Troubleshooting Workflows: Tips and Tricks

Sushma Chaluvadi
  • Updated

Workflows can fail for a lot of different reasons. If you're lucky, you have the wrong inputs plugged into the configuration, which is typically fast to fail and fast to fix (to learn more about how to avoid these sorts of errors, see this article). More complex errors come from the workflow code: bugs, or limitations in the analysis software package you're calling on. And of course you can fall victim to transient errors when something goes wrong on the Google Cloud itself (even giants sometimes stumble).

In this document we'll go over some basic strategies to investigate failed workflows on Terra. This isn’t a guide for solving all errors but a doc to help diagnose failed submissions. The information below is to help guide you as you drill down to find the root cause of these more complex errors, so you can be up and running quickly. Descriptions of more complicated errors are always welcomed on the Terra Forum, where our team is happy to help.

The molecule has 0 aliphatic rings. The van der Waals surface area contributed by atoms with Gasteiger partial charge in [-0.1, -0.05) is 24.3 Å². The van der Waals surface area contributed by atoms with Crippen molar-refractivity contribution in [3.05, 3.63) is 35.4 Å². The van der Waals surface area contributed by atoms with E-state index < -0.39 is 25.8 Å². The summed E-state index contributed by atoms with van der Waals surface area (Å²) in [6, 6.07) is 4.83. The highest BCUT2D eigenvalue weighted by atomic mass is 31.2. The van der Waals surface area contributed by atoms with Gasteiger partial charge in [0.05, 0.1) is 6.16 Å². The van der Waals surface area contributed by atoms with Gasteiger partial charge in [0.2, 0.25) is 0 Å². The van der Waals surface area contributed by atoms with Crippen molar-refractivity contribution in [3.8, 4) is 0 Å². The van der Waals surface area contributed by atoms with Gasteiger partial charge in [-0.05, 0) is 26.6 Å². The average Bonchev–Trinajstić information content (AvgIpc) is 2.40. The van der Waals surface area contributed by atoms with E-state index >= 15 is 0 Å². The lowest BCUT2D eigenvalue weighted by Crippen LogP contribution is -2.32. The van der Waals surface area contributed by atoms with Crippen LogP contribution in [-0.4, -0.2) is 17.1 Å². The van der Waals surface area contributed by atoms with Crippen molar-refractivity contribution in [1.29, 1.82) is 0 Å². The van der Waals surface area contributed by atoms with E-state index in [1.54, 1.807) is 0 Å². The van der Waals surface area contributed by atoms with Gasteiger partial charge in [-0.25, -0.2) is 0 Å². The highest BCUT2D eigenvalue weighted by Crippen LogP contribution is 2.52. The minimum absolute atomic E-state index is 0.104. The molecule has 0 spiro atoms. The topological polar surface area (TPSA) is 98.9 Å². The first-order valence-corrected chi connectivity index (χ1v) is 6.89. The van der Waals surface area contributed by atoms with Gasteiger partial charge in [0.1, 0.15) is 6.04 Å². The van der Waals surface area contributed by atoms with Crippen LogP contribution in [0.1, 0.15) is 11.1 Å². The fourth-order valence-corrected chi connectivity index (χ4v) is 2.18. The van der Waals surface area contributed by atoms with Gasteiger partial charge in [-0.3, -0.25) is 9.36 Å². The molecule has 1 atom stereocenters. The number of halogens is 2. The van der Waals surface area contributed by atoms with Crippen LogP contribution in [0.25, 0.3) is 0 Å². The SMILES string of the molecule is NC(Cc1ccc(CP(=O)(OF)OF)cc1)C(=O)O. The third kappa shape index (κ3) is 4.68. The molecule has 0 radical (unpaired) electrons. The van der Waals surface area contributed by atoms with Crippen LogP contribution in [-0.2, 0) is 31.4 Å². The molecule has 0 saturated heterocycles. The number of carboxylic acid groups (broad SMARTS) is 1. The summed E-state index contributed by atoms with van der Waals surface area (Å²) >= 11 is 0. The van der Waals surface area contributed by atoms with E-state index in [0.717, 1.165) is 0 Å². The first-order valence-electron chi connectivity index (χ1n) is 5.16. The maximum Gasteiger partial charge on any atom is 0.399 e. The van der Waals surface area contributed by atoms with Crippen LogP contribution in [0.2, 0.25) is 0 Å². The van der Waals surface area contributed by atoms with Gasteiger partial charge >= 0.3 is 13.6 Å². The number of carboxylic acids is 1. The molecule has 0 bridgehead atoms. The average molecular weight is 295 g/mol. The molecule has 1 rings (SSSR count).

Overview

At this point we will assume that you have a workspace set up with a data table and workflow configuration loaded. You’ve launched your workflow, but your submission has failed. Don’t despair! There is some information you can gather that will be helpful in getting your workflow up and running.

Note: If you are looking for general information about how submissions work, see How to monitor and troubleshoot in the Job History Tab.

High-level submissions status 

When you click on Job History, you’ll see a list of all the workflows within the submission along with high-level submission status (succeeded, failed, running, etc.) and a few columns of metadata (such as the submission ID). For details about a particular submission, click on the link in the "Submission" column. 

Troubleshooting-Job_History_Scren_shot.png